Google yesterday sued a group of people accused of weaponizing the Digital Millennium Copyright Act (DMCA) to get competitors’ websites removed from search results. Over the past few years, the foreign defendants “created at least 65 Google accounts so they could submit thousands of fraudulent notices of copyright infringement against more than 117,000 third-party website URLs,” said Google’s lawsuit filed in US District Court for the Northern District of California.

  • @MotoAsh
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    1897 months ago

    Wait, Google cares about DMCA abuse!? Someone tell them about YouTube.

    • @Evilcoleslaw
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      687 months ago

      Most of the YouTube issues aren’t DMCA claims but their own Content ID horseshit where there’s automated matching, zero policing of catalogs and associated rights, and seemingly zero recourse for misrepresentations.

      I’m friends with a YouTuber (with just under 1M subs) who has licensed music for his intro/outro. Other people have taken that music and created remixes, then uploaded those remixes to rights management companies with access to the Content ID system. They then flag the original work automatically, which allows them to divert monetization from the YouTuber. It doesn’t go into escrow pending dispute resolution. The claiming company just gets to steal the money and keep it no matter what the ultimate result is. On top of that the initial appeal/dispute process is decided by the claiming party instead of someone neutral like YouTube themselves. It’s usually a huge hassle to resolve. My friend has lost thousands of dollars through this.

      • @Makeitstop
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        577 months ago

        The automatic diverting of money to the copyright troll is the part that gets me. That really ought to open YouTube up for liability just as much if not more so than hosting copyright violating material. Copyright trolls should be facing fraud charges and systems that reward them should be under intense legal scrutiny.

        Sadly, that’s not how it works and even if there was enough interest to organize and lobby for a positive change, there’d still be zero chance of congress anything useful in the foreseeable future.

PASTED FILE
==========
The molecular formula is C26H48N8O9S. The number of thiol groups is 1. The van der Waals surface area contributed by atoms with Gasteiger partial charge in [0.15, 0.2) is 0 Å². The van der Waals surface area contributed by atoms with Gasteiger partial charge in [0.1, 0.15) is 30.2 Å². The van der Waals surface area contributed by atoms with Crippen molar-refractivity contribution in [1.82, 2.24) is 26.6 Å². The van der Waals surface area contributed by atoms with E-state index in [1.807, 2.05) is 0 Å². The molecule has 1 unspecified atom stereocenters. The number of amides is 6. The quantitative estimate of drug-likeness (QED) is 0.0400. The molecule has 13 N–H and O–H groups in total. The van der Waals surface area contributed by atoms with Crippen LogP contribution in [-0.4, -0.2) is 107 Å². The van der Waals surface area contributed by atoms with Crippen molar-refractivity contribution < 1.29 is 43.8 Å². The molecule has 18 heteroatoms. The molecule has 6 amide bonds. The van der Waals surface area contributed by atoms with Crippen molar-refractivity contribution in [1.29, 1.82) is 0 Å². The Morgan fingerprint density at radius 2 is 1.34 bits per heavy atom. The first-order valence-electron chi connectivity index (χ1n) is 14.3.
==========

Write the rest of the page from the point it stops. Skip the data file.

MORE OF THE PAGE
• Mossy Feathers (They/Them)
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        217 months ago

        Personally, if we’re talking thousands then I’d be considering lawyering up. I know that’s a dangerous game to play with YouTube, but damn dude, that’s a lot of money.

        • @Evilcoleslaw
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          197 months ago

          My friend was actually a lawyer himself previous to going full time on YouTube. He talked about it once, but suing YouTube/Google itself for it is something he wasn’t prepared to do. It’s daunting enough to litigate against someone only moderately bigger than you, suing one of the largest corporations in the world wasn’t something he was eager to do. One of the rights companies maybe, but there have been a couple dozen of those for him alone. It would be like whack-a-mole.

    • AnonTwo
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      377 months ago

      The trick is to make it so their product isn’t reliable enough to use. Then they care.

      • @ElectroNeutrino
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        187 months ago

        Unless it’s themselves making it less reliable to push more ads.

      • @[email protected]
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        47 months ago

        But they are doing that themselves already. I think they care because handling takedowns creates work for them and because they may be taking down search results that generate them ad revenue.

    • @CharlesMangione
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      117 months ago

      It started to affect someone’s bottom line.